I and he liked to get lost. Until then we were no longer I, and separately, he.
It was an evening down the maze of alleys round some corner of West Lake. Evening—yet not as dark as normally imagined. The alley was inkling with a stream of yellow from the street lamps silencing in between the shades of green, or emerald.
It was the alley we randomly headed inside. When it came to choose between the straight-ahead or the left one where we parted the coffee shop just seated, we picked the left one with silent consensus.
Every now and then there would be moving subjects that signaled us of the reality—a man washing his car, the sound of basking dog, a police that was shaking his head from sleepiness, or cheering, laughing women from inside the bar we walked past by. But most of all, we did not know where we were going. There were no suggestions of direction from both, so much as we had no suggestion of the real life the other was leading. We were equally clueless.
Nevertheless, as we were clueless, we picked up more clues from the other person we thought we had barely known.
Was it so or was it just me who found a balance of power between us, I knew not. All I knew was: when I walked it slow, almost a few steps behind him, he reached out to hold my hand, dragging me along the same speed as his. When it came to him stopping at the police asking whether the street ahead was To Ngoc Van, I found myself standing right next to him, facing the stranger, and too facing his fairly confusing eyes at our ‘supposed’ relationship. I found it daring. And I liked it.
We were lost, but we were not asked to find the way out. The way out for our relationship, the way out from the streets we walked, the way out of the future it all holds. I suggested visiting Hanoi Rock City. We did the walking, but we did not arrive there at the end. At a certain point of the walking, I felt like sinking into him. He would stop me every now and then. As we arrived into the darkness, where the light found no trace of us, I found myself falling into his well of kisses. They distorted my sense of time. And the location where it happened, I too could not exactly point it out.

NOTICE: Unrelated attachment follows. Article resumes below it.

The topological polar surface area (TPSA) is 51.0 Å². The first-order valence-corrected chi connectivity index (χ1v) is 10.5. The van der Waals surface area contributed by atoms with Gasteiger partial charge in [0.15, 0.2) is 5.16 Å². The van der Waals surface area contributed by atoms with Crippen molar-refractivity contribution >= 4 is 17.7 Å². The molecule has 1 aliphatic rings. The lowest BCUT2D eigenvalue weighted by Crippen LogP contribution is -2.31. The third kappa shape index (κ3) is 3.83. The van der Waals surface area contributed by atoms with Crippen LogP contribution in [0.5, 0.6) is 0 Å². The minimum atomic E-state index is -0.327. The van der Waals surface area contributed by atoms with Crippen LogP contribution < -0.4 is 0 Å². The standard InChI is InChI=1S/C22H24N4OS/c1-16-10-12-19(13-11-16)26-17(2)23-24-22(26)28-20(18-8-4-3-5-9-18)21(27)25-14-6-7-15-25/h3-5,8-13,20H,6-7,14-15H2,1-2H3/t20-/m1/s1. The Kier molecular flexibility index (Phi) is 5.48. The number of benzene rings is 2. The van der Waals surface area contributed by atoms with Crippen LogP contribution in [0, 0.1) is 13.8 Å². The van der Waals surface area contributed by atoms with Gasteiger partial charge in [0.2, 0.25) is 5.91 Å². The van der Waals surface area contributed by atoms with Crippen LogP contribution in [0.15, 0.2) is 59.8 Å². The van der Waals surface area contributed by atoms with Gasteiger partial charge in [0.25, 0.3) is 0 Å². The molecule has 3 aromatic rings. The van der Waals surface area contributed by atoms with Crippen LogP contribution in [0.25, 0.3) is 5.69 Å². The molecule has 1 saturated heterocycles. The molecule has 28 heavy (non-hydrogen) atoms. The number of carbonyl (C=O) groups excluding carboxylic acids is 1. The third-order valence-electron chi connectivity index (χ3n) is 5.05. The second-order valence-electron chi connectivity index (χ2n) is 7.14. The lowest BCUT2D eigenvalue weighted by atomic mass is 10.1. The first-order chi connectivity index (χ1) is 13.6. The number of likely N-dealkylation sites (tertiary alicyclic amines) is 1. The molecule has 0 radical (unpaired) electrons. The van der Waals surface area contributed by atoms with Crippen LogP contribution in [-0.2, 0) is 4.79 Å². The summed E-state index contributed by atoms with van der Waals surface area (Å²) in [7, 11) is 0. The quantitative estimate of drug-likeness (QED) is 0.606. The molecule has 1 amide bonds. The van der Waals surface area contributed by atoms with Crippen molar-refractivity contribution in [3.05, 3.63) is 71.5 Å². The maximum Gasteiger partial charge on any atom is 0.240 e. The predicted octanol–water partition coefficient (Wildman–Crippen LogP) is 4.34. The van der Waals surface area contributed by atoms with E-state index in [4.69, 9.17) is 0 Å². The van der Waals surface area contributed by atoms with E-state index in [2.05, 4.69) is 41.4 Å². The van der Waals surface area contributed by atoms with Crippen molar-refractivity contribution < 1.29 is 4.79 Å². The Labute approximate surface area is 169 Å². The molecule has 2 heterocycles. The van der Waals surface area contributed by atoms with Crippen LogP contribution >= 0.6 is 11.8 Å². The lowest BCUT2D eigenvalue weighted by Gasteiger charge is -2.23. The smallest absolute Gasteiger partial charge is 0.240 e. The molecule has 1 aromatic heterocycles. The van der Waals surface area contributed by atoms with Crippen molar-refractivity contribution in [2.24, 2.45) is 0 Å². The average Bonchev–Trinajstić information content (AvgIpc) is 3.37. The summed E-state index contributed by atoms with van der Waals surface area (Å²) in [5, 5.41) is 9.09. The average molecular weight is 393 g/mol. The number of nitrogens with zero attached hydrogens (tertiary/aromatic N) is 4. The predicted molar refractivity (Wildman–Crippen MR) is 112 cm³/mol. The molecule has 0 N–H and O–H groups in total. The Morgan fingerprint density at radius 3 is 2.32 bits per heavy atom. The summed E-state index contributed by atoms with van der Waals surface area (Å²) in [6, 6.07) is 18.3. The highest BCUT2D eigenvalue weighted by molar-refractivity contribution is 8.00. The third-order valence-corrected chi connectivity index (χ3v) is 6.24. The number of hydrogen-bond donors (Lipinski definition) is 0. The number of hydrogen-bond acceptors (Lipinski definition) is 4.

It was in between the r-e-a-l-i-t-y that everything happened. I could never recall our fight over our different tastes in music and books, or his liking towards behind-the-scene politics, or the oh-so-boring face-to-face conversation at the cafe. Or what else, I could just believe seventy percent of his I miss you saying. The passage of real conversations occurred just once I started singing so loudly Where love begins the song and he again, for fear of bothering the asleep neighborhood (or his own nervous system of being caught red-handed) reached out to shut my mouth with his kisses. Or once again, behind the empty police booth, when we hid and sought and broke into laughter, he drew me into his arms with the most lingering kisses. I found my running breath against his lips, my sweat down my neck and a sudden laugh crashing his teeth.
Without any of us keeping track of the time, when it ended, we felt this mutual sense of regret towards this surreality. He drove me home, we kissed goodbye – just as an etiquette not as a breathing gesture no more.